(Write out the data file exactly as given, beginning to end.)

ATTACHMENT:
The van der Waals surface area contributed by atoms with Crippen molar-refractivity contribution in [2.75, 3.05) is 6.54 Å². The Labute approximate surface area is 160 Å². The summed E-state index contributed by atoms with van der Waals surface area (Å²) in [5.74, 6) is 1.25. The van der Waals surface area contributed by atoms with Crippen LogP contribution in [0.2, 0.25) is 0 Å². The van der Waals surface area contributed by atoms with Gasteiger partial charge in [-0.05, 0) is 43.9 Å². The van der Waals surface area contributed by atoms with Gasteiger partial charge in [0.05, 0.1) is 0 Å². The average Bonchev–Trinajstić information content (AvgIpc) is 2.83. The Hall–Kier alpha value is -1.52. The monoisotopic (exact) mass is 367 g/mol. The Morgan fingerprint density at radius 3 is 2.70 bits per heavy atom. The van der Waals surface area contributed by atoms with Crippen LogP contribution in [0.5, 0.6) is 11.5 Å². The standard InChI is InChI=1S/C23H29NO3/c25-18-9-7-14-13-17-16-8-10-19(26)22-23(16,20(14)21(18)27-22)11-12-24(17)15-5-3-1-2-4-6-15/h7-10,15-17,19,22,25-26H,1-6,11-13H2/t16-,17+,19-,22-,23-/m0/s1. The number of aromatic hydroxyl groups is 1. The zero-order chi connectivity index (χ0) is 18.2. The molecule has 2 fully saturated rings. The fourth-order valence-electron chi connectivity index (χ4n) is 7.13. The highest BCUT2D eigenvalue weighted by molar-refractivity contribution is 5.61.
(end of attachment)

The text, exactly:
The van der Waals surface area contributed by atoms with Crippen molar-refractivity contribution in [2.75, 3.05) is 6.54 Å². The Labute approximate surface area is 160 Å². The summed E-state index contributed by atoms with van der Waals surface area (Å²) in [5.74, 6) is 1.25. The van der Waals surface area contributed by atoms with Crippen LogP contribution in [0.2, 0.25) is 0 Å². The van der Waals surface area contributed by atoms with Gasteiger partial charge in [-0.05, 0) is 43.9 Å². The van der Waals surface area contributed by atoms with Gasteiger partial charge in [0.05, 0.1) is 0 Å². The average Bonchev–Trinajstić information content (AvgIpc) is 2.83. The Hall–Kier alpha value is -1.52. The monoisotopic (exact) mass is 367 g/mol. The Morgan fingerprint density at radius 3 is 2.70 bits per heavy atom. The van der Waals surface area contributed by atoms with Crippen LogP contribution in [0.5, 0.6) is 11.5 Å². The standard InChI is InChI=1S/C23H29NO3/c25-18-9-7-14-13-17-16-8-10-19(26)22-23(16,20(14)21(18)27-22)11-12-24(17)15-5-3-1-2-4-6-15/h7-10,15-17,19,22,25-26H,1-6,11-13H2/t16-,17+,19-,22-,23-/m0/s1. The number of aromatic hydroxyl groups is 1. The zero-order chi connectivity index (χ0) is 18.2. The molecule has 2 fully saturated rings. The fourth-order valence-electron chi connectivity index (χ4n) is 7.13. The highest BCUT2D eigenvalue weighted by molar-refractivity contribution is 5.61.